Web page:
As of July 28 2020, there was no additional information about the officers' diagnosis or prognosis. [Incidentally, some news sources and commentators have stated flatly that the officers are permanently blind. The fact that there has been only one official statement on the prognosis ("they currently have eye injuries and they may not recover sight") has been lost or ignored.]
[See the August 4 2020 update below where it appears the three officers are OK.]
Reporters noted red, green and purple laser beams aimed at officers through the courthouse doors. At least one person may be charged. According to the Associated Press, "[c]ourt papers in a federal case against a man accused of shining a laser in the eyes of Federal Protective Service agents show that Portland police turned him over to U.S. authorities after federal officers identified him." ProPublica reported that the charging documents said an agent "reported seeing spots in his eyes for 15 minutes after the laser attack.) [As of July 30, LaserPointerSafety.com has not been able to find the filing or any additional information about this case.]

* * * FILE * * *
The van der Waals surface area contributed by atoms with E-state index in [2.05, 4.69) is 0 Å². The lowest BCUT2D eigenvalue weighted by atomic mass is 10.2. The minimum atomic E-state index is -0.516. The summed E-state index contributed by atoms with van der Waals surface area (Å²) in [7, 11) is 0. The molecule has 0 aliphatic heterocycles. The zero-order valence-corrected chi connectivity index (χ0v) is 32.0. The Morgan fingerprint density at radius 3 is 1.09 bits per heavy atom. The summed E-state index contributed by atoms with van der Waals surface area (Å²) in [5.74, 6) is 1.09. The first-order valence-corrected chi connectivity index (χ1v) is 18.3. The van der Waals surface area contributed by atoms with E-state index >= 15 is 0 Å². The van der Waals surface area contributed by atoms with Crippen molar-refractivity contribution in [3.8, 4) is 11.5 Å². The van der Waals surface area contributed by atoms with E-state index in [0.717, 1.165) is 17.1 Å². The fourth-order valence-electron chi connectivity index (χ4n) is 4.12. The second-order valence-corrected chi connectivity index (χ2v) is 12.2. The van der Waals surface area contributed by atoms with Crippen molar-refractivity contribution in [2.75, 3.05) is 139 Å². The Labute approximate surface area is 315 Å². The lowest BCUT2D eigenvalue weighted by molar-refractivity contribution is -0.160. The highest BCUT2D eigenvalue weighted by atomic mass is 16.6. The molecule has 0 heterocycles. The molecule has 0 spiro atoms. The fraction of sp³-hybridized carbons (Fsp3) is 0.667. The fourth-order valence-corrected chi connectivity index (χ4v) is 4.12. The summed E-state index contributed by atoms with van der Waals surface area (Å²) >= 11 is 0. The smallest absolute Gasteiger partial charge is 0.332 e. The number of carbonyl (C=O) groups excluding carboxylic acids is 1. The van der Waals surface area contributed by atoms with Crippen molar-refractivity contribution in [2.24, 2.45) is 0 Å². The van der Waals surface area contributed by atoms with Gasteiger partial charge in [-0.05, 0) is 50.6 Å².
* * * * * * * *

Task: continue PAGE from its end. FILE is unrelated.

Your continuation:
Force authorized against laser attacks
In response, Customs and Border Protection has authorized the use of "less-lethal force" against protesters with lasers. CBP said in a memo that pepper spray balls or beanbag shotguns are allowed because lasers aimed at eyes or through camera lenses are "remarkably dangerous because of their concentrated energy."